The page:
Introducing pgTAP

So I started working on a new PostgreSQL data type this week. More on that soon; in the meantime, I wanted to create a test suite for it, and wasn't sure where to go. The only PostgreSQL tests I've seen are those distributed with Elein Mustain's tests for the email data type she created in a PostgreSQL General Bits posting from a couple of years ago. I used the same approach myself for my GTIN data type, but it was rather hard to use: I had to pay very close attention to what was output in order to tell the description output from the test output. It was quite a PITA, actually.

This time, I started down the same path, then then started thinking about Perl testing, where each unit test, or assertion, in the xUnit parlance, triggers output of a single line of information indicating whether or not a test succeeded. It occurred to me that I could just run a bunch of queries that returned booleans to do my testing. So my first stab looked something like this:

\pset format unaligned
\pset tuples_only
\pset pager
\pset null '[NULL]'

SELECT foo() = 'bar';
SELECT foo(1) = 'baz';
SELECT foo(2) = 'foo';

The output looked like this:

% psql try -f ~/Desktop/try.sql

Once I started down that path, and had written ten or so tests, It suddenly dawned on me that the Perl Test::More module and its core ok() subroutine worked just like that. It essentially just depends on a boolean value and outputs text based on that value. A couple minutes of hacking and I had this:

    SELECT (CASE $1 WHEN TRUE THEN '' ELSE 'not ' END) || 'ok'
        || ' ' || NEXTVAL('__tc__')
        || CASE $2 WHEN '' THEN '' ELSE COALESCE( ' - ' || $2, '' ) END;

I then rewrote my test queries like so:

\echo 1..3
SELECT ok( foo() = 'bar'   'foo() should return "bar"' );
SELECT ok( foo(1) = 'baz', 'foo(1) should return "baz"' );
SELECT ok( foo(2) = 'foo', 'foo(2) should return "foo"' );

Running these tests, I now got:

% psql try -f ~/Desktop/try.sql
ok 1 - foo() should return "bar"
ok 2 - foo(1) should return "baz"
ok 3 - foo(2) should return "foo"

And, BAM! I had the beginning of a test framework that emits pure TAP output.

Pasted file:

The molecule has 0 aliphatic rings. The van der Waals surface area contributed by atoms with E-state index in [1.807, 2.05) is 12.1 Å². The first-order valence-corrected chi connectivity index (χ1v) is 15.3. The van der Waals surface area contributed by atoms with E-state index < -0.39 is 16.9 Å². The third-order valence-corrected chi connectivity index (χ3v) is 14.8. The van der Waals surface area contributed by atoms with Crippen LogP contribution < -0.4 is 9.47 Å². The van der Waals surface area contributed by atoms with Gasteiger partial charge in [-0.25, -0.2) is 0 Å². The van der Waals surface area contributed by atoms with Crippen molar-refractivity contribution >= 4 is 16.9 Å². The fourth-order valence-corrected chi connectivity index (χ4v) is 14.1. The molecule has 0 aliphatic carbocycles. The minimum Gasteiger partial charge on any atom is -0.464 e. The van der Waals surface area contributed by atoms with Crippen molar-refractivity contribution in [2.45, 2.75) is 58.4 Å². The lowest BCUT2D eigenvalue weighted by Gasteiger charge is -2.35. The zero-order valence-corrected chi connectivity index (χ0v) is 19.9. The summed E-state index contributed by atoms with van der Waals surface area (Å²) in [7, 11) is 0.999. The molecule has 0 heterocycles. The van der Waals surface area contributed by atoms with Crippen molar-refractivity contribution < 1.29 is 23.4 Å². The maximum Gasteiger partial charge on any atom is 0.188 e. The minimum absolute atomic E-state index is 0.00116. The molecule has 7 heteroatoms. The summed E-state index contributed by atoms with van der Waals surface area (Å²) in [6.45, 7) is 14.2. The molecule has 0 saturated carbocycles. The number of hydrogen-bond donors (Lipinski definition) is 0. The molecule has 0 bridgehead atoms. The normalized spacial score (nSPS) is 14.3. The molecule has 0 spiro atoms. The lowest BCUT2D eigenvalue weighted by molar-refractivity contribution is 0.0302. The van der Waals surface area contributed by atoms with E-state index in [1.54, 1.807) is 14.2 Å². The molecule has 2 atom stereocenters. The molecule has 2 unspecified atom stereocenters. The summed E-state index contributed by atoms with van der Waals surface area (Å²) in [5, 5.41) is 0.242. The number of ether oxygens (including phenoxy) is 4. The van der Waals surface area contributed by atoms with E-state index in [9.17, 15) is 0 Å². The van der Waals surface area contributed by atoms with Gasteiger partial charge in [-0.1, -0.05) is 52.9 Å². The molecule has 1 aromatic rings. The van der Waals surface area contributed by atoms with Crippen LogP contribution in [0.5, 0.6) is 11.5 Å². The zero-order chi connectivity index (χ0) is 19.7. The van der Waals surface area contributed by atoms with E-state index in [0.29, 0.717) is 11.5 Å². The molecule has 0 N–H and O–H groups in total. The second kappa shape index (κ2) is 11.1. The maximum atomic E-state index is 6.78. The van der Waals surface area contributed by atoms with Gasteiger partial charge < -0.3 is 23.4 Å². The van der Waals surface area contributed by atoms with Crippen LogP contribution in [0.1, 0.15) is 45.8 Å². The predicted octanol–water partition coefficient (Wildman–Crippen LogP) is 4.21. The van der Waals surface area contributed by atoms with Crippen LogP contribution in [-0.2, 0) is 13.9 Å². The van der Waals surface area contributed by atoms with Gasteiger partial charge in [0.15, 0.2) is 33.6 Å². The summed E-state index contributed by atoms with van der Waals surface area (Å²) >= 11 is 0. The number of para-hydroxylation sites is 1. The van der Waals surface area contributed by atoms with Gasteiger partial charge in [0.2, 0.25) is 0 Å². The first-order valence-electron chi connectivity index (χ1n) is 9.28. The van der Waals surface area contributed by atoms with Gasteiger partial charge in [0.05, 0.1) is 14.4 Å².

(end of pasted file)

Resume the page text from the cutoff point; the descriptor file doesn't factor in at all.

Well, I was so excited about this that I put aside my data type for a few hours and banged out the rest of the framework. Why was this exciting to me? Because now I can use a standard test harness to run the tests, even mix them in with other TAP tests on any project I might work on. Just now, I quickly hacked together a quick script to run the tests:

use TAP::Harness;

my $harness = TAP::Harness->new({
    timer   => $opts->{timer},
    exec    => [qw( psql try -f )],

$harness->runtests( @ARGV );

Now I'm able to run the tests like so:

% try ~/Desktop/try.sql        
All tests successful.
Files=1, Tests=3,  0 wallclock secs ( 0.00 usr  0.00 sys +  0.01 cusr  0.00 csys =  0.01 CPU)
Result: PASS

Pretty damn cool! And lest you wonder whether such a suite of TAP-emitting test functions is suitable for testing SQL, here are a few exmples of tests I've written:

-- Plan the tests.
SELECT plan(4);

-- Emit a diagnostic message for users of different locales.
SELECT diag(
    E'These tests expect LC_COLLATE to be en_US.UTF-8,\n'
  || 'but yours is set to ' || setting || E'.\n'
  || 'As a result, some tests may fail. YMMV.'
  FROM pg_settings
 WHERE name = 'lc_collate'
   AND setting <> 'en_US.UTF-8';

SELECT is( 'a', 'a', '"a" should = "a"' );
SELECT is( 'B', 'B', '"B" should = "B"' );

    name lctext PRIMARY KEY

INSERT INTO try (name)
VALUES ('a'), ('ab'), ('â'), ('aba'), ('b'), ('ba'), ('bab'), ('AZ');

SELECT ok( 'a' = name, 'We should be able to select the value' )
  FROM try
 WHERE name = 'a';

SELECT throws_ok(
    'INSERT INTO try (name) VALUES (''a'')',
    'We should get an error inserting a lowercase letter'

-- Finish the tests and clean up.
SELECT * FROM finish();

As you can see, it's just SQL. And yes, I have ported most of the test functions from Test::More, as well as a couple from Test::Exception.

So, without further ado, I'd like to introduce pgTAP, a lightweight test framework for PostgreSQL implemented in PL/pgSQL and PL/SQL. I'll be hacking on it more in the coming days, mostly to get a proper client for running tests hacked together. Then I think I'll see if pgFoundry is interested in it.